The principle of this invention will firstly be described with reference to FIG. 2. The steam generator shown therein comprises a first evaporator 10 by which a mixture of water and steam having a predetermined steam-water ratio is obtained, anda second evaporator 20 in which the water is caused to flow down as a thin water film along the surface of a heat transfer tube to be evaporated. More particularly, the first evaporator 10 comprises a cylinder 11 having an inlet port 11a for admittingwater R.sub.L, that is a liquid to be evaporated, and an exit port 11b at the opposite end for discharging a mixture of the water and steam. A heat transfer tube 14 is provided to concentrically extend through the cylinder 11 to pass hot water W. Theexit port 11b is connected to the inlet 21a at the upper portion of the vessel 20 of the second evaporator 20 through a conduit 15. A distributor 22 is disposed in the second evaporator 20 at a position beneath the inlet port 21a, and a heat transfertube 24 passed through hot water W is disposed below the distributor 22 which is formed with an opening 25 for causing the water supplied through the inlet port 21a to flow down about the heat transfer tube 24 in the form of a thin water film. Accordingly, the steam generated in the first and second evaporators 10 and 20 is discharged to a load, for example a steam turbine, not shown.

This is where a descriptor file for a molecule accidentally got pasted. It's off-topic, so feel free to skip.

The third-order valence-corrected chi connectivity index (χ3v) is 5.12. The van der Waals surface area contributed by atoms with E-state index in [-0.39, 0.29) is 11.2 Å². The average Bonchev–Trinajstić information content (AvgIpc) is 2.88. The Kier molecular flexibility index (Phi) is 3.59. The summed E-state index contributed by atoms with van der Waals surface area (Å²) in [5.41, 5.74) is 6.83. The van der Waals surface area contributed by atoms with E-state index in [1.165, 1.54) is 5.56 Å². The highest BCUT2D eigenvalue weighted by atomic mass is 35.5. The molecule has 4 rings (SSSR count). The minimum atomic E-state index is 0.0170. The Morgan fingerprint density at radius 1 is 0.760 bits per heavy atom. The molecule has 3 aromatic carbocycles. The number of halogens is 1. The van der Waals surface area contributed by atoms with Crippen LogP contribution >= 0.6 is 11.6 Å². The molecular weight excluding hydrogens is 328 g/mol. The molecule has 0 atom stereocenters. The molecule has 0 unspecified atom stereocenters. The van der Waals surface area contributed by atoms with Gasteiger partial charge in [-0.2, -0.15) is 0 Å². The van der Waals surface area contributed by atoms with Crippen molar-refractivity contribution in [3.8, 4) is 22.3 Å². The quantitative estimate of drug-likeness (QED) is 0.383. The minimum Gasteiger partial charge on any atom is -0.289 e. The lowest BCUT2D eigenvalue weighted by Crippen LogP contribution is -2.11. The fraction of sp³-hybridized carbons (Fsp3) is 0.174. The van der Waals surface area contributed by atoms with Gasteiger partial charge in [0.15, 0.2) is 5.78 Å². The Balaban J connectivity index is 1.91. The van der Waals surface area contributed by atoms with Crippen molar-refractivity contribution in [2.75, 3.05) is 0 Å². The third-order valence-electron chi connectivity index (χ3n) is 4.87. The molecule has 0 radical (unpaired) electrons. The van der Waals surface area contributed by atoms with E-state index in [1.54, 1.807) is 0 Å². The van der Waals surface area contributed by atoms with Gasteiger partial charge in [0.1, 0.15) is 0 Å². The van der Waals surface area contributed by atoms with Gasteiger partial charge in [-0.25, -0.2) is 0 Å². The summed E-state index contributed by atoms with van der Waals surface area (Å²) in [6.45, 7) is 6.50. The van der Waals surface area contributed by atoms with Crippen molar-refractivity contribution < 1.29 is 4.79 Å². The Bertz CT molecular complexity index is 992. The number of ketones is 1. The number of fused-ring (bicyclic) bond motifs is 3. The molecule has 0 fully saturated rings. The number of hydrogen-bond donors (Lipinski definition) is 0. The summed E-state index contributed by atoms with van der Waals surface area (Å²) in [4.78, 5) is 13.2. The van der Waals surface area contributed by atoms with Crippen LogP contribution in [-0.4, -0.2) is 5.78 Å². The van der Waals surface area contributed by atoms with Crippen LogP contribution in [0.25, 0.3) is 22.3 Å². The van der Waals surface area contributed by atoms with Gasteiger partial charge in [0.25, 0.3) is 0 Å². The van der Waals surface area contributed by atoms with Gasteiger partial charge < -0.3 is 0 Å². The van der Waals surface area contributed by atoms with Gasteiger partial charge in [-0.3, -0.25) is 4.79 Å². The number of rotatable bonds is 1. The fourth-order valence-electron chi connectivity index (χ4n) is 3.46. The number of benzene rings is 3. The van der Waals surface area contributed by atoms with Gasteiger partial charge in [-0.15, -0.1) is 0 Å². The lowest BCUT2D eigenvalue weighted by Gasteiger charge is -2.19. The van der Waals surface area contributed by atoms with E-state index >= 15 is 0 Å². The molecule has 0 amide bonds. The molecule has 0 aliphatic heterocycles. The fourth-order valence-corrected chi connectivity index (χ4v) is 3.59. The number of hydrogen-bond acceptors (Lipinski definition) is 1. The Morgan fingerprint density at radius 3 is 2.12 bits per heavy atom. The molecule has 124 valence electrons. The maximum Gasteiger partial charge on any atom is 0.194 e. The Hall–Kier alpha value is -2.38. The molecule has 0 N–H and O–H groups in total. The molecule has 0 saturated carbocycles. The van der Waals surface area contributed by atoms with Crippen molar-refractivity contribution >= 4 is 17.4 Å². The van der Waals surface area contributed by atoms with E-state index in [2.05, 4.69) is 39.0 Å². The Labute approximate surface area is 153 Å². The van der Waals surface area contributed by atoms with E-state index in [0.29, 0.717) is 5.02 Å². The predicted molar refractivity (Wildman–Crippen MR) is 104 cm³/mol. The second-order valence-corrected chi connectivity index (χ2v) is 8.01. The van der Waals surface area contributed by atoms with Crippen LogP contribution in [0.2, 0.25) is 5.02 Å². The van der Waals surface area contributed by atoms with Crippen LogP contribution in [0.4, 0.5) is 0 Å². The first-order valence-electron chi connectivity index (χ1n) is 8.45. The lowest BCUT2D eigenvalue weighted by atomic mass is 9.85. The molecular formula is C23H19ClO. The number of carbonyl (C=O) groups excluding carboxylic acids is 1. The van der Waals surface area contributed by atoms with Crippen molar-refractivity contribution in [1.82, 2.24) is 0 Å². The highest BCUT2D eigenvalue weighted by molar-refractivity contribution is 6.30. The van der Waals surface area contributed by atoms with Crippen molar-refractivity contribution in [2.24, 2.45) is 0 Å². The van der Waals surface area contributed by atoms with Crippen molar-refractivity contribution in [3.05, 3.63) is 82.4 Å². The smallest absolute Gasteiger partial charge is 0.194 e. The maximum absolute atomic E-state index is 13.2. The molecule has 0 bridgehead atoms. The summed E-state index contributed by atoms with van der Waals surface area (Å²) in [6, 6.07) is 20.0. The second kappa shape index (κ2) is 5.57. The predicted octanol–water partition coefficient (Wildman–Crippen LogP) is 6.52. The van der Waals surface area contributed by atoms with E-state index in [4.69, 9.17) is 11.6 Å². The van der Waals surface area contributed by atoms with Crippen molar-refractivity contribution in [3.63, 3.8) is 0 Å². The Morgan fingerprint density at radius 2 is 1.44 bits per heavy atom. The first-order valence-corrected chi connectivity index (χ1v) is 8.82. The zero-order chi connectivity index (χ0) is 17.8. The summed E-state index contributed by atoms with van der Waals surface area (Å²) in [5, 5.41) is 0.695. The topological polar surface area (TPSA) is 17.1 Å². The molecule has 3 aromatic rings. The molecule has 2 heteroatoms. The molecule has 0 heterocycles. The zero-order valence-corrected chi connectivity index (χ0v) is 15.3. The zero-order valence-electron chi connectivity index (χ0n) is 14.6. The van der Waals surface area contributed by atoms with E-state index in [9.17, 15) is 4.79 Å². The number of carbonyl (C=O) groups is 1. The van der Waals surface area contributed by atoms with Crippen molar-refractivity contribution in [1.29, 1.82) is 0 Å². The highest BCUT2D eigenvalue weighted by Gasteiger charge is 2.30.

In operation, as the water R.sub.L flows along the heat transfer tube 14, a portion of the water evaporates and a mixture of water and steam is discharged from the exit port. At this time, the ratio of steam to water gradually increases towardsthe exit port 11b.
The relationship between this ratio X and the rate of heat transfer .alpha. is shown by a curve I depicted in FIG. 3. Freons (Trade Mark) also manifest similar characteristic. As shown in FIG. 3 as the steam-water ratio X increases beyond 0.5the rate of heat transfer .alpha. decreases rapidly. This can be attributed to the so-called dry out in which the outer surface of the heat transfer tube 14 becomes dry caused by a diminishing of a liquid film formed about the heat transfer tube 14. For this reason, the first evaporator 10 is designed such that the rate of heat transfer .alpha. would not decrease beyond a certain limit.
In the second evaporator 20, the heat transfer rate .alpha. can be made to be any desired value by varying the thickness of the water film formed on the surface of the heat transfer tube 24, i.e., the amount of water flowing downwardly butshould be limited to a specific value from the practical view point. Where the liquid to be evaporated is water or a refrigerant, for example Freon, the rate of heat transfer .alpha. is about 4.times.10.sup.3 Kcal/m.sup.2 h .degree.C. as shown bydotted lines II in FIG. 3. By constructing the apparatus of this invention such that the steam-water ratio X at the cross point A between curves I and II would be substantially 0.7, the evaporation in the first evaporator 10 proceeds along curve I toproduce a steam-water mixture R.sub.LV containing 70% of steam and the remaining water is completely evaporated in the second evaporator. It was found that the steam-water ratio X of 0.6-0.8 is advantageous for practical use where water or Freon isevaporated. Thus, it is possible to generate steam by the effective utilization of hot water without using a large heat transfer area. Instead of subground hot water, or hot factory waste liquid can also be used.